It’s not something I like to say, but at that time it was the most interesting thing about me. It’s hard to tell now, with my degree from Boston University, my actual career in journalism, my general ability to function in society with minimal repercussions, but it’s true.

There’s an understandable stigma that comes with addiction, and as such it’s not something I talk about. As students rattled off their formulaic responses I was visibly shaking, pale. But if there’s anyone I could own up to my faults to, it was the man asking the question. After class I felt naked, judged, and stupid for saying it. It just made another room full of people to avoid eye contact with in the future.

I read The Night of the Gun the summer before I came to college. I was two years sober but still feeling like no one like me could amount to anything of substance. But there was David Carr. His book, which I highly recommend, is a tale of clawing out of the deepest depths of crack addiction, with a backstory of being an amazing journalist even during the ordeal. I read the book as an inspiration. If he could do it so could I.

The next morning after my revelation I woke up to an email with the subject line “Yesterday” it said “I thought what you did was brave and smart yesterday, but then, I would, wouldn’t I? Good for you.”

I didn’t feel so stupid anymore.

He didn’t know that he was my hero when I first sat in his class, I’m sure he would have dismissed that kind of thinking. I will always feel like he knew we had a bond. But just search “David Carr” in Medium, everyone he met felt like they had a special bond.

For being a public face of journalism, he was an incredibly unassuming professor. He’d speak, we’d listen. Sometimes we’d disagree. He would give us edits and tell us to take them if we so chose. He said the best editors made you write better, it didn’t matter how well they wrote. David Carr didn’t want to be our hero, he just wanted us to do good journalism.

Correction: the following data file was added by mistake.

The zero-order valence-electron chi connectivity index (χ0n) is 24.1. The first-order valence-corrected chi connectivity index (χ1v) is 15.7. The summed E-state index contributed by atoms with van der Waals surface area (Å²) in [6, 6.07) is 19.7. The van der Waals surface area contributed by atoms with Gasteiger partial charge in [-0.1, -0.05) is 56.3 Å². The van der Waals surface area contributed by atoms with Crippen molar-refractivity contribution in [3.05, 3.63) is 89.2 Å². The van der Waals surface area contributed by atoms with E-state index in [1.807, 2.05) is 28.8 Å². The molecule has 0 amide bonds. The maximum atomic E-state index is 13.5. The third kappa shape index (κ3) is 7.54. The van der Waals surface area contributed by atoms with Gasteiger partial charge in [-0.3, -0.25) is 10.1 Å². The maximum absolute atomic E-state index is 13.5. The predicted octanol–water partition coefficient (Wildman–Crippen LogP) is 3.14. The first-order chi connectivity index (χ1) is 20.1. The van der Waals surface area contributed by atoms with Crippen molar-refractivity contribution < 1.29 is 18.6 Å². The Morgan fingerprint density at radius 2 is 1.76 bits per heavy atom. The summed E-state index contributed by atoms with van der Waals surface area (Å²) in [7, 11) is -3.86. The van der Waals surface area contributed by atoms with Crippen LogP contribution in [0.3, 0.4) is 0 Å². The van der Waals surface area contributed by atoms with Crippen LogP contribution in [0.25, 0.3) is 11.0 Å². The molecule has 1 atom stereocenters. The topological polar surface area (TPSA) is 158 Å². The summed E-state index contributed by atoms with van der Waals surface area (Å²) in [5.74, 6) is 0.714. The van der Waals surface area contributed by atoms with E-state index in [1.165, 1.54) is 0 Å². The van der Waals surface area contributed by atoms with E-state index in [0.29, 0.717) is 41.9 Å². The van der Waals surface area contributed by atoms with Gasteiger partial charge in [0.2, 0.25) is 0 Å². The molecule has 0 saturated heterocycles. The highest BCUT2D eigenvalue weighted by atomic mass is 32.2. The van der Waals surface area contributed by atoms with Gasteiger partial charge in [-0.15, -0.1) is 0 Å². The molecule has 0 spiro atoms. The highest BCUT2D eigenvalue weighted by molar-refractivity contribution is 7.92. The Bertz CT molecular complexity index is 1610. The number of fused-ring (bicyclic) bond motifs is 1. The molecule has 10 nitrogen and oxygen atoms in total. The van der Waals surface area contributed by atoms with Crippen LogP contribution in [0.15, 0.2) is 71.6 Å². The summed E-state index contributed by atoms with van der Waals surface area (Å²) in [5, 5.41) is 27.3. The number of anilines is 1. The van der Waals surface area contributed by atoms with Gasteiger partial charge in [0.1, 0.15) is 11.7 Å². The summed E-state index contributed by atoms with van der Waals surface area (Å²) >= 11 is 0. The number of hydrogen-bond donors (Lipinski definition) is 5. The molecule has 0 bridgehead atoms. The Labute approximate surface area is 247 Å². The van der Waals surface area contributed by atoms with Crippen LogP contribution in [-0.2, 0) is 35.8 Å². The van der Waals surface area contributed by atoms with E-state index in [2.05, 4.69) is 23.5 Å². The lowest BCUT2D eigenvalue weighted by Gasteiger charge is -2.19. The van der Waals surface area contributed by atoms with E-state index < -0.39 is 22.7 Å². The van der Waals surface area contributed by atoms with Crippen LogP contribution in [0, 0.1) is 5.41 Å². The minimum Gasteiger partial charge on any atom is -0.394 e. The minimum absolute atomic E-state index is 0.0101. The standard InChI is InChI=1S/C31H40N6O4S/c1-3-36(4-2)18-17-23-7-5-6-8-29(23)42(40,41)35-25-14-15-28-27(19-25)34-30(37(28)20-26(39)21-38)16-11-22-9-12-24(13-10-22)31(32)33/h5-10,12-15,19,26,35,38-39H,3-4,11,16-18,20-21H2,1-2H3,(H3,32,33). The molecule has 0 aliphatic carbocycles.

So we did.

David Carr taught me that we are not defined by our successes or our failures, we are defined by trying. “It’s OK to take a big swing and miss,” he told me as I sat in his office out of ideas for stories. That’s exactly what I did.

Neither of us were particularly happy with my final project, “Emily Get Your Gun,” which ended as a personal narrative instead of the hard-hitting expose on gun licensing I had promised, but he was genuinely happy when I emailed him the day before Christmas asking for help responding to the barrage of comments and responses I received.

“Great news,” reads another email I will keep forever.

David Carr taught me that there are two important principles in work, to ask the tough questions, and to be a good person. Don’t hurt people for your own gain. Don’t pretend you’re doing someone a favor when you are not.

David Carr taught me to stop saying sorry for who I am, a foul-mouthed, kind of abrasive, plot-point spoiling jerk. David Carr called me an asshole and said it was okay, because he was an asshole too.

If you were to ask me right now what the most interesting thing about me was, it is hands down that I even had the opportunity to work with David Carr.

And Nick Bilton said it best. We can mourn the sky falling or we can be grateful for every thing and every person that pulled us out of the dark and brought us up there.

This caper continues with us and we have David to thank for bringing us up to it.


Note to future professors, j-school or otherwise: snacks. h/t Jill Abramson.